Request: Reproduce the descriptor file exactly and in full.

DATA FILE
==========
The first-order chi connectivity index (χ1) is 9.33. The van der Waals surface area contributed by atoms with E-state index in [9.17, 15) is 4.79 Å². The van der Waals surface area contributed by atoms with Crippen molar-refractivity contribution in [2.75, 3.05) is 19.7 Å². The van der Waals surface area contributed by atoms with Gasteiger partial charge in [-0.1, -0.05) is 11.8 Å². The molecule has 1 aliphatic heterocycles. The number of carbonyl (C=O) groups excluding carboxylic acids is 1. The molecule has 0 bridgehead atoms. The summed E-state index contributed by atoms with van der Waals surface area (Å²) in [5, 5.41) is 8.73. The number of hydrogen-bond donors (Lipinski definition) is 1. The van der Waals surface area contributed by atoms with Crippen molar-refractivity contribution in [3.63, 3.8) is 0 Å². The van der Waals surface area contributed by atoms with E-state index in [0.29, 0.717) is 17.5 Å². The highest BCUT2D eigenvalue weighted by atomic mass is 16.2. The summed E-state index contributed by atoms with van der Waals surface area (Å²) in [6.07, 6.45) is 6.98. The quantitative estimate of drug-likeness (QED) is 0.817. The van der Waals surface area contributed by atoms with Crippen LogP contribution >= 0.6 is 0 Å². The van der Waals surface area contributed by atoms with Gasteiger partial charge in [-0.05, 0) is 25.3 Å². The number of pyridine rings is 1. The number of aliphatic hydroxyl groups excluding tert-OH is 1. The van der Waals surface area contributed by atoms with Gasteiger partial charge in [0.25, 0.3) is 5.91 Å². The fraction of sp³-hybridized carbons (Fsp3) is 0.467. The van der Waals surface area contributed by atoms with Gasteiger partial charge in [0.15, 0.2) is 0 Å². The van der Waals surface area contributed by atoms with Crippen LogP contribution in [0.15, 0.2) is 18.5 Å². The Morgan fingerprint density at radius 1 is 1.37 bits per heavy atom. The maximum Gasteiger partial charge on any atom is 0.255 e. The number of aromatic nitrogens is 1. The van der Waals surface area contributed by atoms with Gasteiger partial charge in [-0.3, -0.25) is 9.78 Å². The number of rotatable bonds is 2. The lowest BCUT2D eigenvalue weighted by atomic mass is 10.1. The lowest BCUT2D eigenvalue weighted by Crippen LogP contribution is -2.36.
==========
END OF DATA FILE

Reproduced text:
The first-order chi connectivity index (χ1) is 9.33. The van der Waals surface area contributed by atoms with E-state index in [9.17, 15) is 4.79 Å². The van der Waals surface area contributed by atoms with Crippen molar-refractivity contribution in [2.75, 3.05) is 19.7 Å². The van der Waals surface area contributed by atoms with Gasteiger partial charge in [-0.1, -0.05) is 11.8 Å². The molecule has 1 aliphatic heterocycles. The number of carbonyl (C=O) groups excluding carboxylic acids is 1. The molecule has 0 bridgehead atoms. The summed E-state index contributed by atoms with van der Waals surface area (Å²) in [5, 5.41) is 8.73. The number of hydrogen-bond donors (Lipinski definition) is 1. The van der Waals surface area contributed by atoms with Crippen molar-refractivity contribution in [3.63, 3.8) is 0 Å². The van der Waals surface area contributed by atoms with E-state index in [0.29, 0.717) is 17.5 Å². The highest BCUT2D eigenvalue weighted by atomic mass is 16.2. The summed E-state index contributed by atoms with van der Waals surface area (Å²) in [6.07, 6.45) is 6.98. The quantitative estimate of drug-likeness (QED) is 0.817. The van der Waals surface area contributed by atoms with Crippen LogP contribution >= 0.6 is 0 Å². The van der Waals surface area contributed by atoms with Gasteiger partial charge in [-0.05, 0) is 25.3 Å². The number of pyridine rings is 1. The number of aliphatic hydroxyl groups excluding tert-OH is 1. The van der Waals surface area contributed by atoms with Gasteiger partial charge in [0.25, 0.3) is 5.91 Å². The fraction of sp³-hybridized carbons (Fsp3) is 0.467. The van der Waals surface area contributed by atoms with Gasteiger partial charge in [0.15, 0.2) is 0 Å². The van der Waals surface area contributed by atoms with Crippen LogP contribution in [0.15, 0.2) is 18.5 Å². The Morgan fingerprint density at radius 1 is 1.37 bits per heavy atom. The maximum Gasteiger partial charge on any atom is 0.255 e. The number of aromatic nitrogens is 1. The van der Waals surface area contributed by atoms with Gasteiger partial charge in [-0.3, -0.25) is 9.78 Å². The number of rotatable bonds is 2. The lowest BCUT2D eigenvalue weighted by atomic mass is 10.1. The lowest BCUT2D eigenvalue weighted by Crippen LogP contribution is -2.36.